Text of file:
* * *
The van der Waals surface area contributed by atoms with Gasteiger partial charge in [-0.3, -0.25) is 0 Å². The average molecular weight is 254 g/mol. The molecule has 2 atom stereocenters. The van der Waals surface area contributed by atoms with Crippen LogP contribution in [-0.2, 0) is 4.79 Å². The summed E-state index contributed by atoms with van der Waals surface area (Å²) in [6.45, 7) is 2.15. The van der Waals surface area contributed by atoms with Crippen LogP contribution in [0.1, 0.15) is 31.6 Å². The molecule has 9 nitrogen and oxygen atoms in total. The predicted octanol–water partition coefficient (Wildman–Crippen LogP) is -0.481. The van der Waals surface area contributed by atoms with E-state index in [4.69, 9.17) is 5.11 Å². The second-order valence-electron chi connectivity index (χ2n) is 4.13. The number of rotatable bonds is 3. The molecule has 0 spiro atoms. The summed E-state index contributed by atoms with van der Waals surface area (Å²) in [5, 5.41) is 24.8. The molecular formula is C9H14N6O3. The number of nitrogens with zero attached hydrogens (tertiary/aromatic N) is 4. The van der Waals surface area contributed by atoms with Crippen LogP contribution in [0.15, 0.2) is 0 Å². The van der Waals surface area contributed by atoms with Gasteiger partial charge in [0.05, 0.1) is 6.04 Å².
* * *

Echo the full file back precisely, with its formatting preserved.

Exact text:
The van der Waals surface area contributed by atoms with Gasteiger partial charge in [-0.3, -0.25) is 0 Å². The average molecular weight is 254 g/mol. The molecule has 2 atom stereocenters. The van der Waals surface area contributed by atoms with Crippen LogP contribution in [-0.2, 0) is 4.79 Å². The summed E-state index contributed by atoms with van der Waals surface area (Å²) in [6.45, 7) is 2.15. The van der Waals surface area contributed by atoms with Crippen LogP contribution in [0.1, 0.15) is 31.6 Å². The molecule has 9 nitrogen and oxygen atoms in total. The predicted octanol–water partition coefficient (Wildman–Crippen LogP) is -0.481. The van der Waals surface area contributed by atoms with E-state index in [4.69, 9.17) is 5.11 Å². The second-order valence-electron chi connectivity index (χ2n) is 4.13. The number of rotatable bonds is 3. The molecule has 0 spiro atoms. The summed E-state index contributed by atoms with van der Waals surface area (Å²) in [5, 5.41) is 24.8. The molecular formula is C9H14N6O3. The number of nitrogens with zero attached hydrogens (tertiary/aromatic N) is 4. The van der Waals surface area contributed by atoms with Crippen LogP contribution in [0.15, 0.2) is 0 Å². The van der Waals surface area contributed by atoms with Gasteiger partial charge in [0.05, 0.1) is 6.04 Å².